Philadelphia basketball coach and man about town Rahim Thompson had modest plans when he founded the Chosen League in 2002. Its inception was meant to create a platform for the top high school players in the region. Thompson’s decision to start the league was based on the fact that there were no activities taking place out of his neighborhood park, Cherashore Park, which is located at 10th Street and Olney Avenue in the Olney section of Philadelphia. The neighborhood is primarily a working-class, blue-collar community. The area surrounding the park wasn’t overrun with criminal activity, but Thompson wanted to build a positive atmosphere and keep the local teenagers involved before they strayed.
Thompson’s early basketball inspirations came from two of the most dynamic leagues in Philly: The Sonny Hill League and an outdoor league taking place at 16th Street and Susquehanna Ave. At the time, Sonny Hill League games were played at Temple University’s McGonigle Hall. Once the games there ended, Philly basketball heads would walk a few blocks to 16th and Susquehanna, where some of the city’s greatest players were battling it out.
“Sixteenth Street really inspired me, because 16th Street was outside, and it was in the community,” Thompson says. “As soon as the Sonny Hill League games were over, you could walk around the corner to 16th Street, and the games would be going on. You would see some of the top players in the city. It was a whole different atmosphere. It was like going to a family reunion or family barbeque with basketball as the centerpiece. So when I was young—I’m talking about 18, 19 years old—I used 16th Street as my blueprint, because the community was involved. You had the Muslim brothers selling fish sandwiches; you had the mom over there selling pies. It was a whole community event centered around basketball, and I thought that was so dope.”
The start of every Chosen League season begins with what Thompson calls the Chosen Game. In the contest, Thompson takes the top graduating seniors who played in the league before and matches them up against the next crop of emerging underclassmen.
What separates the Chosen League from your average run of the mill rec league? The answer lies in that it was designed as a player’s league. Not only was it a forum for top high school athletes to showcase their talents, but it also served as a venue for the top players in the region to go at it. Conversely, it’s common to stumble across a kid who can play but is only known in his section of the city. Some good players may attend high schools that aren’t competitive, so they aren’t afforded the opportunity to go at some of the city’s top competition. A strong showing at 10th and Olney could change a young baller’s life; it could increase a player’s profile, and has even allowed some to receive collegiate scholarship offers.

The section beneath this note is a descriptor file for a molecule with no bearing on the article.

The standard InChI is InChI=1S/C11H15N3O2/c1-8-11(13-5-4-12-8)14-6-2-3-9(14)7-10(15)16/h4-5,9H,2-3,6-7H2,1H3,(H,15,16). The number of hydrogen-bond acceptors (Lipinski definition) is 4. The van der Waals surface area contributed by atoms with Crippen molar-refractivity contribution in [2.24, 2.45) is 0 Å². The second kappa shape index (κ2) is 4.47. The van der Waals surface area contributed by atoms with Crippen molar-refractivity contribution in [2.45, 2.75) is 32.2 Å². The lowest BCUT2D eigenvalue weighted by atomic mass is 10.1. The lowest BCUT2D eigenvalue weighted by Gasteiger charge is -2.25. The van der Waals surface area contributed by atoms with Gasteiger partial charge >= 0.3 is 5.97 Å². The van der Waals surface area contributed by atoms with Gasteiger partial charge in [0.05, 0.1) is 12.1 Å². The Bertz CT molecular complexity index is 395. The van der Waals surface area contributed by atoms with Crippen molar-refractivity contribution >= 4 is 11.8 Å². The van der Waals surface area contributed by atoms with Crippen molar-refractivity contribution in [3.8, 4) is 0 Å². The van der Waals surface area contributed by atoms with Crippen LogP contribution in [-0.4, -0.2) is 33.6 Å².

“You might not get that matchup versus the top dude at your high school or whatever, but when you get down at Chosen League, trust me, you’re gon’ get that matchup that you’re looking for,” Thompson adds. “That’s how you’re going to measure who you are.”
Aside from competitive gameplay and great matchups, the Chosen League gets so much love because it represents the underdog. Thompson says that he rode the bench for his high school team at Olney High School, and even describes himself as a “human victory cigar.” A constant phenomenon that occurs almost every year in the league is the emergence of a virtual unknown. Thompson recalls players such as Sankofa Charter’s Anthony Downing, the Germantown High School duo Ivan Green and Corey Bethea, former La Salle guard Ramon Galloway and even current Samford signee Josh Sharkey as guys who were underrated but performed under the lights at 10th and Olney.
The Chosen League’s alumni list has grown exponentially since 2002. Pros who’ve gotten their start there include Toronto Raptors guard Kyle Lowry, Washington Wizards forward Markieff Morris, Portland Trail Blazers guard Gerald Henderson and Brooklyn Nets guard Wayne Ellington. Current collegiate players who have made their mark there include Creighton floor general Maurice Watson, Hofstra point guard Juan’ya Green and Duke forward Amile Jefferson. The games at 10th and Olney have become annual rites of passage for Philadelphia area high school ballplayers.
These great alumni have paired with Thompson’s vision and hustle to build on some truths of Philly hoops: Guys with names cannot hide behind the reps; players who can’t cut it will be easily exposed.
For more on the rest of the best summer streetball leagues around the country, check out our 2016 Summer Streetball Leagues Guide.
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